DennisBeaverApril 18, 2015 • By Dennis Beaver

“I was unfairly fired from my job and had an initial consultation scheduled with an attorney to explore a wrongful termination lawsuit. Maggie, the secretary, took down all my personal information and said they do not provide free consultations, require a cash payment of $250, and will charge if I am a no-show without re-scheduling or canceling in advance.

“Well, I didn’t really want to give them cash, so upon arriving, offered a check but Maggie said that I should go to a bank, obtain the money and return. As we live in rural Fresno County, I did not have the time, and never went back.

“I just got their bill for $250! Can lawyers really charge for missing an appointment? Isn’t that like a job interview, to see if you can get along?

“My mom reads your column and tells me that you stand up for what’s right, tell it like it is, and to follow your advice. Can the lawyer really get away with that? Thanks. Peter from Selma.”

“Free consultation ads confuse the public”

We ran Peter’s question by friends of this column, Professor Rose Safarian, of San Joaquin College of Law and the husband and wife legal team, Leigh Chandler & Aaron Shechet based in Los Angeles.

All three are uniquely able to comment on our reader’s question, as Safarian teaches professional responsibility and both Chandler and Shechet serve as arbitrators for the Los Angeles and Santa Monica Bar Associations in attorney-client fee disputes.

“The public is used to seeing the words ‘Free Consultation With an Attorney,’ leading to a great deal of confusion,” Shechet points out.

“Generally, personal injury, social security or workers compensation lawyers do not charge for a consultation as they are paid when a case is resolved and on a percentage basis of the recovery,” Shechet explains, adding:

“As a good personal injury case can be highly profitable for an attorney, it simply makes good business sense to invest an hour in the hopes of being hired.”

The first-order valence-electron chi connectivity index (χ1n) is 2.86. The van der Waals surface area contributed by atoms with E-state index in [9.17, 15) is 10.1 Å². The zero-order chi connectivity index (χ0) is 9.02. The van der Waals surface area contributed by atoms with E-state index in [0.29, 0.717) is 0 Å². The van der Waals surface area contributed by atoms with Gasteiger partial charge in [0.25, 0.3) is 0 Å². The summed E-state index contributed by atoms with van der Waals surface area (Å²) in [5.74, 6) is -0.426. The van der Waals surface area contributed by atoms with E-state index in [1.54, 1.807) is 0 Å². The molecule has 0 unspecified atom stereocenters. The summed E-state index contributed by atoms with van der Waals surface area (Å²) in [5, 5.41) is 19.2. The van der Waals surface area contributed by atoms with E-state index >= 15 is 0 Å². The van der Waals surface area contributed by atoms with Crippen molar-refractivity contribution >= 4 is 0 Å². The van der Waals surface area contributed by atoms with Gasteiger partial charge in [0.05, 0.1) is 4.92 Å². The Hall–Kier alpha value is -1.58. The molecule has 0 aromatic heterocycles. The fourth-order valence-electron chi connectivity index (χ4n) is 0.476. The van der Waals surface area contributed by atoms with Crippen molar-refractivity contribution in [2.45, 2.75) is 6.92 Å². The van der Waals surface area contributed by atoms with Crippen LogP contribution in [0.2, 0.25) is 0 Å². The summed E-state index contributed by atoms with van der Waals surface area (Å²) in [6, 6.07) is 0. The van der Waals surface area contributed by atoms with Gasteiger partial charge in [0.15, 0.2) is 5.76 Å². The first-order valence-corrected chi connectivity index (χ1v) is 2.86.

Do not expect advice or the performance of legal services

“For the lawyer,” Chandler observes, “this first meeting with the person who might become your client must answer three questions:

  • What is the problem?
  • Is this the type of case that we handle?
  • Can we work together?

“It would be wrong to expect specific advice about your case, or for the lawyer to pick up the phone and begin doing actual legal work for you at this stage.

“If it’s an auto accident case, if you ask the attorney, ‘What kind of a settlement can I expect to get?’ picture yourself in a doctor’s office with a tummy ache, asking, ‘So, doctor, tell me, do I have stomach cancer?’ Would you trust the answer?

“Finally, that first meeting must establish if the client can pay for the needed legal services,” Chandler concludes.

There is no requirement of providing a free consultation

Picking up on that last point — can the client afford to pay the lawyer —Safarian points out that “Nothing in the Rules of Professional Responsibility require lawyers to provide a free consultation, and there is one very good reason many do charge for that first meeting:

“If a person cannot afford or is unwilling to pay for that consultation, it’s a red flag. A lawyer earns a living by providing legal advice and time spent with a client or for the client’s benefit.

“For many people, it is difficult to understand that the only thing a lawyer ‘sells’ are those two intangibles — time and advice. It’s that time which earns the money to pay office overhead and put food on the lawyer’s table.”

This column has occasionally heard from readers who complain, “We were just talking about my legal rights and then I get this bill! Just for talking?”

Can they legally charge Peter?

He knew the requirement of bringing cash, office time was reserved, and they clearly were willing to wait for him to return with the money.

Chandler, Shechet and Safarian all agree that if this went to attorney fee arbitration, or small claims court, “I didn’t really have the time,” would impress no one.

So, why didn’t he comply? I had a hunch and phoned Peter, learning that he had just turned 18 and was starting out adult life the wrong way.

“So, why didn’t you bring cash?” His answer proved my hunch correct.

  • “If the lawyer told me I had no case, I would be out that money. But if they took my check, I could always stop payment.”

“Peter, I want you to go back there. Apologize, pay Maggie, and begin adult life honestly, not being sued or suing an employer. Tell mom that’s my advice.”


Dennis Beaver practices law in Bakersfield and enjoys hearing from his readers. Contact Dennis Beaver.



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